Identidad de los Jóvenes 

In case you’ve missed it, my first post: Who are you?  highlights several introductory cognitive priming and preparation activities that engage students in and around the theme of Identity. This post highlights additional resources such as slightly modified authentic texts, books and films that I have used to assist students in making sense of the topic and engaging in a real way.

One of my chief issues has not been finding materials but finding appropriate and as Krashen pointed out comprehensible input  for my intermediate level students.   This has forced me to slightly modify some of the resources (when appropriate of course) in order to stave off frustration and immediately lower the affective filter.

After the introduction to the unit on Identity,  I start with this article I researched and complied:

  • Using information for Spanish National Geographic (article on the Teenage Brain eons ago) in addition to other websites that help inform me about the theme, I fashioned the article in the following resource Click here for sample.

Click here to view Identity Unit

The first article highlights the nature of Identity. It discusses:

  • Neurological changes 
  • Biological changes 
  • Psychological and Ideological changes 
  • The impact of technology on one’s identity 
  • The changing nature of identity itself

I am a science buff and this first article was so incredibly interesting to my students last year! I let them work on it in class, annotate and read in pairs to break it down. Also, during a class in pedagogy some years ago (we teachers are always in school), I learned about the concept of “shared background knowledge.”  This text, carefully researched, crafted and modified makes sure all students are on equal footing so to speak with regard to the content. For this article, the wording is mostly sophisticated cognates. With every other article, we circle back to reference this one. In essence, it’s like our “anchor” text. Students were able to transfer their ELA stills such as citing and referencing text to Spanish, a goal our department is earnestly pursuing.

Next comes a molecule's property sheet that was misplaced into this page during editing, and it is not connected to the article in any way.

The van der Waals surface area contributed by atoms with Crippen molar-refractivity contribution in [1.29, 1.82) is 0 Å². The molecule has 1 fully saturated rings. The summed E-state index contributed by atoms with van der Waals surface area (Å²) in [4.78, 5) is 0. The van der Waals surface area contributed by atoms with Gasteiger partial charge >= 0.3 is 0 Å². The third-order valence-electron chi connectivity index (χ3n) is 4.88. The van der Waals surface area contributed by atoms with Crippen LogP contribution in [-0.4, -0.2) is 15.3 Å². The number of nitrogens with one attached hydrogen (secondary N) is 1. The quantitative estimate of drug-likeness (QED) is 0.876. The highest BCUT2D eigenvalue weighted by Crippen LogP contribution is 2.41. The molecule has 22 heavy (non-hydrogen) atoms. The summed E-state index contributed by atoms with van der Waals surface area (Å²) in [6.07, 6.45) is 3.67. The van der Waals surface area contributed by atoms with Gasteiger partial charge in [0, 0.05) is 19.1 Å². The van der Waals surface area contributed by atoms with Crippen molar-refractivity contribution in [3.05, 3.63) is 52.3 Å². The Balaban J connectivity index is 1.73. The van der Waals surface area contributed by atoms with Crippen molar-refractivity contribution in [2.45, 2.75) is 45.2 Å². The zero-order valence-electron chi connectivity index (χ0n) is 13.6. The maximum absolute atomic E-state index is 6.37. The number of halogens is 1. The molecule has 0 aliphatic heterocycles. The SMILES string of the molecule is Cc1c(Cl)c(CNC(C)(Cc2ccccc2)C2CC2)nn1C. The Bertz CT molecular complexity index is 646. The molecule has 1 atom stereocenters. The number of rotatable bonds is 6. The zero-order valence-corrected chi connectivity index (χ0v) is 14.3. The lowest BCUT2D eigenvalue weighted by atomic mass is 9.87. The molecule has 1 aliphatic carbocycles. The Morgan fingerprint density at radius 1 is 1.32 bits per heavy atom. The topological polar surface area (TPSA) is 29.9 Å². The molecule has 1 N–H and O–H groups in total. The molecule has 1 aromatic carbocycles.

One of the text included broached the Transgender debate in Argentina. This year, I am using the video resources below to support the written text and give students more interpretive input:

The questions can be accessed by clicking here. I have also added it to the Identity Unit for those who have it (it was updated August 23).

These videos that do a great job “enmarcando” the debate. I plan to show the La Ley de la Identity Collage video and have students:

  • Complete the pre-viewing activity with the terms and concepts/ in groups or speed dating style 
  • View the video once without notes. I like giving them time to take it all in. 
  • Discuss what they can for 30 seconds with an elbow partner. 
  • Read over questions
  • View the video once more
  • Respond to questions 
  • Engage students in discussion. Now that they would have read the short article on the Transgender kids in addition to viewing the collage view (short 2 minute testimonial/PSA), we will have a class discussions.

I plan to give them article on Indigenous Identity for homework. When I give a text for homework students:

  • Complete the pre-reading vocabulary during class 
  • Play a game of concentration with the vocabulary or another fun game!
  • Read and respond to questions for homework 
  • Take a homework quiz the next day. I usually cut the questions into strips so every student has one of the 4 higher level questions. I make sure the questions are balanced. They write a response in class and I grade afterwards. 
  • We have a short class discussion.  

Want more on the topic of Identity, check out the previous post below!Question: If you have used these resources, have they worked for you? What resources do you use to get to know students or discuss identity? 

Interpretive Mode Visual Literacy

This year I used a ton of Latin American short and long feature films associated with a particular theme. One of my favs is the short film “Eres” which, is aptly named because all the friends of the protagonist preface every interaction with  ” Eres.”  This is the second year I have used this film, available on here on Youtube.

The film is superior to touching on the Identity and even self-esteem. However, the dialogue can be difficult to understand when you add the speed of light pace of the conversations and other nuances.  To facilitate listening and to lower the filter,  I created several activities that engage:

  •  listening skills 
  •  viewing  skills 
  • reading activities to offset the language barrier. 

My students really loved the film because they really saw how other people (in)form our identity. Many students think they are “themselves” but this film points out our nature to conform as well as how to preserve our own identity- at least that was the lesson I got. Please enjoy and consider giving me a rating. If you have any questions, please send me an email at profesoraquintero@gmail.com

Click here for the free mini lesson on the Spanish Short Film Eres 

One more thing…

The film is more of an PG-13. It is about 10 minutes and my students have liked it for the past two years (or 1.5 years). There is no nudity although there is a 5 second showing of two of the characters kissing while falling onto the bed.